Are you confused by all the jargon and medical terms relating to the Anterior Cruciate Ligament? Perhaps you have been diagnosed with a torn ACL and now need to start researching what is involved in an Anterior Cruciate Ligament Reconstruction. Or maybe you have already decided to have ACL surgery and now need to understand some of the words used by your orthopaedic surgeon about the ACL injury, ACL Reconstruction Surgery and the ACL recovery process.
Here you will find definitions and easy to Golfers & Tennis Elbow Treatment therapy & surgery understand explanations of some key terms used in the area of Anterior Cruciate Ligaments which will be helpful to you before and after ACL surgery.
ACL (Anterior Cruciate Ligament): Ligaments are thick pieces of tissue that connect one bone to another. Their function is to provide stability to a joint. Inside your knee there are two important ligaments called cruciate ligaments. They are called this because they cross-over in a cruciform fashion (ie. shaped like a cross). The Anterior Cruciate Ligament (ACL) is important in controlling rotation between the tibia (shin bone) and femur (thigh bone) such as in movements during pivoting sports. The ACL is one of the major stabilising ligaments within the knee. It connects the thigh bone to the leg bone and prevents instability occurring between the two. More specifically, it provides rotatory stability to the knee to allow movements such as pivoting or sudden change in direction to occur without the knee giving way.
Patella: Three major bones contribute to the knee joint. At the front of the knee is a bone called the patella (also known as the kneecap). The other two bones are the femur (thigh bone) and the tibia (shin bone). The patella moves on the femur in a groove called the "trochlear groove". This joint carries a lot of force with bending activities such as climbing stairs and standing up from a seated position. This part of the knee joint is called the patellofemoral joint.
ACL Tear: Also referred to as an ACL Rupture, the most common method of injury is from non-contact activity that typically occurs whilst attempting a pivoting or cutting (change of direction) movement, eg. whilst playing sport. The injury can also occur from contact activity (e.g. being tackled from the side) when your knee buckles inwards whilst the rest of the leg is held in a fixed position.
Arthroscopy: Knee arthroscopy is an operation that uses a specially designed telescope called an arthroscope. This is inserted into your knee through a small incision ( referred to as "key hole" surgery). The arthroscope uses a digital camera through which the inside of your knee can be thoroughly inspected. If needed, any necessary procedures (e.g. removing torn cartilage, ligament reconstructions) can be carried out at the same time through separate small incisions.
Allograft: this refers to the new ACL which is sourced from donor tendons. Allograft is most commonly used in lower demand patients, or patients who are undergoing revision ACL surgery (when an ACL reconstruction fails). For many patients, the strength of the reconstructed ACL using an allograft is sufficient for their demands. Therefore this may be a good option for patients not planning to participate in high-demand sports (e.g. soccer, basketball).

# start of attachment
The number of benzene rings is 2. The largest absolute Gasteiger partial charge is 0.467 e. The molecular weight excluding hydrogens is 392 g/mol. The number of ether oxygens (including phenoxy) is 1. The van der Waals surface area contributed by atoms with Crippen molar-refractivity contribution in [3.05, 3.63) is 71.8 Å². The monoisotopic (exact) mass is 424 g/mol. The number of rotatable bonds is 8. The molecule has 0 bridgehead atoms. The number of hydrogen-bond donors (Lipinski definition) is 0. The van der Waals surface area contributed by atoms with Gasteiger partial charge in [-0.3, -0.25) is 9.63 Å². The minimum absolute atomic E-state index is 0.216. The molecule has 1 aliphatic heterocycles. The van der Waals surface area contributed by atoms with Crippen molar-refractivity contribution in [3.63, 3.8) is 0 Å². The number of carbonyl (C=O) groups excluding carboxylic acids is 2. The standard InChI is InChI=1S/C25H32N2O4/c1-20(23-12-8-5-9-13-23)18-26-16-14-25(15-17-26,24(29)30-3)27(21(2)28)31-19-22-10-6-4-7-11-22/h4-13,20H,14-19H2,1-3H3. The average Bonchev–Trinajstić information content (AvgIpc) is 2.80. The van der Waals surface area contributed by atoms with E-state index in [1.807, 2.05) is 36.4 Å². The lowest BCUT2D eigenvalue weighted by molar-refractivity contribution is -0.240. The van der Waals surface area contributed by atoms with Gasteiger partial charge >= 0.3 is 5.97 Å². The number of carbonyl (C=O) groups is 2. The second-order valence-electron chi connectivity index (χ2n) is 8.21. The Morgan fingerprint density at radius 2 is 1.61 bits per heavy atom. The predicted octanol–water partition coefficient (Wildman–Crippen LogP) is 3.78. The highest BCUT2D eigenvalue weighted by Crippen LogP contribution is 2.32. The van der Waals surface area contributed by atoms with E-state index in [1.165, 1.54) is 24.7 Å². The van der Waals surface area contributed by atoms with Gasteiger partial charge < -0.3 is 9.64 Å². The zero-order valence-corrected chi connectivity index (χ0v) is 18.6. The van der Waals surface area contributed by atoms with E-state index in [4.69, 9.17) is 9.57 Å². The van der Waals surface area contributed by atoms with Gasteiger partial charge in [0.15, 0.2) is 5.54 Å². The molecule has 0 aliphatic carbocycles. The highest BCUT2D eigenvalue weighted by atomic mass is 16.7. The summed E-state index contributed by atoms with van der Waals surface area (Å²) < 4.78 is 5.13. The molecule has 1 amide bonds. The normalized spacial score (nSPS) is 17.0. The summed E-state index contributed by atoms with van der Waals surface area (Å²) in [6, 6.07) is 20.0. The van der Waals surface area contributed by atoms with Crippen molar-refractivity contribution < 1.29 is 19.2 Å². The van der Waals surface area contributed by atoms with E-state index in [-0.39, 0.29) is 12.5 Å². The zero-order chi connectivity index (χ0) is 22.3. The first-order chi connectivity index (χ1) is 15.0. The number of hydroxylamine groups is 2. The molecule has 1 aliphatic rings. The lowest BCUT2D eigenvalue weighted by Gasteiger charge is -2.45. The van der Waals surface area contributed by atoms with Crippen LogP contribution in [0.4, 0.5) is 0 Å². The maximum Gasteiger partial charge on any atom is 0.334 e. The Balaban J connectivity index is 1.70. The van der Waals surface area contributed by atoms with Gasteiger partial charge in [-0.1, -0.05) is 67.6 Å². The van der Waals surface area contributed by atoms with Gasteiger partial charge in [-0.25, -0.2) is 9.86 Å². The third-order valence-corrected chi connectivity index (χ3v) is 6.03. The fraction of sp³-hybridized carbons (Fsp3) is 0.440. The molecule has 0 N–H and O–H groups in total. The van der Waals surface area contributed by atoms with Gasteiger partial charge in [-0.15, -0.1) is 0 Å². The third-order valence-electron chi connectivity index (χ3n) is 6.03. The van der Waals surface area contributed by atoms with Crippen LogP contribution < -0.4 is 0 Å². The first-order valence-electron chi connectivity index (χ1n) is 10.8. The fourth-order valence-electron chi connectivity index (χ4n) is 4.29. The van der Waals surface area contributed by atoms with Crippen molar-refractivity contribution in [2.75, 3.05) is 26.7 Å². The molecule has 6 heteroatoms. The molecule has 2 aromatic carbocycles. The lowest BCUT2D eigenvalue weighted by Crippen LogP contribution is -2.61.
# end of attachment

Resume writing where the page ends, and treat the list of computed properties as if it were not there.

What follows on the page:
Autograft: this refers to the new ACL which is sourced from the persons own tendon. Numerous studies show that an allograft is not as strong as a patient's own tissue.
ACL Reconstruction: This is a surgical procedure using either the hamstring tendons or the patellar ligament. In the case of the hamstring tendons, two of your hamstring tendons (gracilis and semitendinosis) will be removed from the back of your thigh through an incision on the front of your knee. This is done with a special instrument called a tendon stripper. In some cases (eg. a revision operation), the knee cap ligament (the middle third of the patellar ligament) or the hamstring tendons from your opposite leg may need to be used. A tunnel will be drilled in the top of your leg bone (tibia) and the bottom of your thigh bone (femur). The tendons will be passed through these tunnels and anchored in place with screws and buttons to hold them in place and provide stability to your knee. An ACL reconstruction is sometimes referred to, incorrectly, as an ACL repair. A torn anterior cruciate ligament cannot be "repaired", and must instead be reconstructed with a tissue graft replacement.
CPM machine: A Continuous Passive Motion (CPM) machine is commonly used by orthopaedic surgeons to assist in patient recovery following injury or surgery to the knee joint. After surgery, many patients will experience pain and, as a result, not move the joint adequately enough to regain their full range of motion. The tissue around the joint will become stiff due to this lack of motion and scarring can begin to develop. When a Continuous Passive Motion Machine is applied after surgery, the knee joint can be moved through a defined range of motion for extended periods of time. By increasing the range of motion, recovery time will be reduced significantly, as well as promote healing of the joint surfaces and soft tissues, reduce the development of adhesions and scar tissue, and decrease stiffness of the joint.
Cryo Cuff: The Cryo Cuff is an ice therapy device pack. It provides compression to minimise bleeding and swelling, and cold to minimise pain following knee injury. It can be used with a variety of pumps and coolers to enhance its effectiveness.